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Can Radiesse Filler Be Dissolved I Have Got It Done Near the Cheek Area and It Looks Like a Bump?

Doctor Answers 12

Can Radiesse be dissolved?

Unfortunately, Radiesse cannot be dissolved like a Hyaluronic acid filler. Massage and TIME is about all you have. In 4 months approximately half the volume should be gone. 

Seattle Facial Plastic Surgeon
5.0 out of 5 stars 153 reviews

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Dissolving Radiesse

Unfortunately Radiesse cannot be dissolved. It is made of a substance that closely resembles bone. You can help smooth the appearance of bumps by frequently massaging the area, or asking another physician to help camoflage the area with another filler, if the bump is that bad.

Cameron Rokhsar, MD
New York Dermatologic Surgeon
4.5 out of 5 stars 32 reviews

Bump from Radiesse

Radiesse, which is a calcium-based filler, is difficult to dissolve.  Occasionally intralesional Kenalog (cortisone) injections can break it up, but it is not always predictable. If the injections were done very recently (within the last two weeks), it is possible that the bump may go down on its own or aided by gentle message. It's probably best if you follow up with the physician who did the injections who can hopefully help you resolve this minor issue. 

Radiesse cannot be dissolved

Radiesse is not a hyaluronic acid based filler and so there is no enzyme that can dissolve it.  If there is a bump, massaging the area may be helpful.  Please see your injector to have this bump evaluated and to discuss your options further.

Ritu Saini, MD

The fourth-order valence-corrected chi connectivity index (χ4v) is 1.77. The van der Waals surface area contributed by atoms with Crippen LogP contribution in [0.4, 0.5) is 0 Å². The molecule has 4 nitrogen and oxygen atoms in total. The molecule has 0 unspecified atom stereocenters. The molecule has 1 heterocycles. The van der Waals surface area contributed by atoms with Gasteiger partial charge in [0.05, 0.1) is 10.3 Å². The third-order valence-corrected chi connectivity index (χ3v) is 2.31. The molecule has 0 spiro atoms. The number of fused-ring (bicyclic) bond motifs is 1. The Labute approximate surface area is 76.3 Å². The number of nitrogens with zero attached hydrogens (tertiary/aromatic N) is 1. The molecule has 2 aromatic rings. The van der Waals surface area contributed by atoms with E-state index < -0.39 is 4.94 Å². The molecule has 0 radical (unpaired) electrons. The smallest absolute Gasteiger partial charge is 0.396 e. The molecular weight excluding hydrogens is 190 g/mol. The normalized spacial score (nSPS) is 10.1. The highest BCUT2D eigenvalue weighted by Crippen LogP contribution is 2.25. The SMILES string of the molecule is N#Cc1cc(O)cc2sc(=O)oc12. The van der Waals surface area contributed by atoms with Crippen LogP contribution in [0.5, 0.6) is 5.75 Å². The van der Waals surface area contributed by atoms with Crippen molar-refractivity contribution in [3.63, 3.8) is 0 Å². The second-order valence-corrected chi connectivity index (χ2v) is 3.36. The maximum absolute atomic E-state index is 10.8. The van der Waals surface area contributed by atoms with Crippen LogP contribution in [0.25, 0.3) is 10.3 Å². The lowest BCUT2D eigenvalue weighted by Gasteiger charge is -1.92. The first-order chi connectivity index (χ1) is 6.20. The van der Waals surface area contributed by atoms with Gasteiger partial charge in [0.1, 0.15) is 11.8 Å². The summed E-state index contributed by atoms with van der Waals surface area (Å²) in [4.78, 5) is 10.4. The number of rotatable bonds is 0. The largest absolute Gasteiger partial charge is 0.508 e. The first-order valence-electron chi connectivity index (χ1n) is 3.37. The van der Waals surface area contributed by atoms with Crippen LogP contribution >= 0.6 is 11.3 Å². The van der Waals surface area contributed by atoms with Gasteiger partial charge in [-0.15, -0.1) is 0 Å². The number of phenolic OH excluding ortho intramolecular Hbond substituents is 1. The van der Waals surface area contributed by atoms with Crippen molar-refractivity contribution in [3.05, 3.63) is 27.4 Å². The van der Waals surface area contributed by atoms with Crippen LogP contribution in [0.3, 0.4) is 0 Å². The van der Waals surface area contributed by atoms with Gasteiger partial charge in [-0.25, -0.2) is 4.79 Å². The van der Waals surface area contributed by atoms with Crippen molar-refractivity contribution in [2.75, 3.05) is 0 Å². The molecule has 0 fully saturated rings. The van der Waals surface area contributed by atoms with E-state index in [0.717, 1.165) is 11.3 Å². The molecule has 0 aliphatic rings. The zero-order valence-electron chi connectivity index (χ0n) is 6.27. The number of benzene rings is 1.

New York Dermatologic Surgeon
4.5 out of 5 stars 8 reviews

Can Radiesse Be Dissolved?

   Radiesse cannot be dissolved away like the HA products with hyaluronidase.   Radiesse will reduce in prominence over time.

Dissolving Radiesse

Unfortunately not.  Radiesse contains several substances that, together, cause collagen formation in the areas treated.  That helps explain its relatively long duration, particularly when compared with the hylauronic acid (HA) fillers (Restylane, Perlane, Juvederm).  However, the HA fillers can be "reversed" to a certain degree by administering an enzyme that dissolves them (hyaluronidase, which comes under the trade names of, among others, Vitrase and Amphidase).

So if you had been treated with an HA filler something could be done directly to the volumizer.  With Radiesse, I would suggest continued massage and, ultimately, just waiting for it to dissipate on its own.

I hope that this helps and good luck,

Dr. E

Radiesse bump can be masked by another filler

In addition to the answers already posted I would suggest that you consider injection of a hyaluranonic acid filler (Restylane, Juvederm or Belotero) to minimize the appearance of the bump until the Radiesse goes away.  Talk to your doctor to see if this would be appropriate in your case.

Michael Contreras, MD
Englewood Dermatologist
5.0 out of 5 stars 6 reviews

It is not possible to dissolve Radiesse, but there is hope

Radiesse tends to shrink about 20-30% over the first 3 months as the carrier substance is absorbed. If your injection was recent, it may improve with this process.

If your injection is older than that, using a needle to "break up" the substance can help a lump dissolve more quickly - like breaking up a sugar cube to help it dissolve more quickly.

Kenalog injection may help, but I would be very conservative with it.

Laxmeesh Mike Nayak, MD
Saint Louis Facial Plastic Surgeon
5.0 out of 5 stars 103 reviews

Can Radiesse Filler Be Dissolved I Have Got It Done Near the Cheek Area and It Looks Like a Bump?

 Sadly, no...there's no material; that can dissolve Radiesse.  Patience and time (9-12 months) will be required for that to occur.

Francis R. Palmer, III, MD
Beverly Hills Facial Plastic Surgeon
4.5 out of 5 stars 12 reviews

Radiesse bump

  • Radiesse is a calcium-based filler. It cannot be dissolved.
  • Pressing firmly on the bump may flatten it, if it was injected within 2 weeks.
  • See the doctor who injected you to discuss cause and treatment.
  • If a nurse injected you, insist on seeing her physician supervisor.
  • In 11 states, nurse practitioners have independent practices and are not supervised.

Hope this helps.

These answers are for educational purposes and should not be relied upon as a substitute for medical advice you may receive from your physician. If you have a medical emergency, please call 911. These answers do not constitute or initiate a patient/doctor relationship.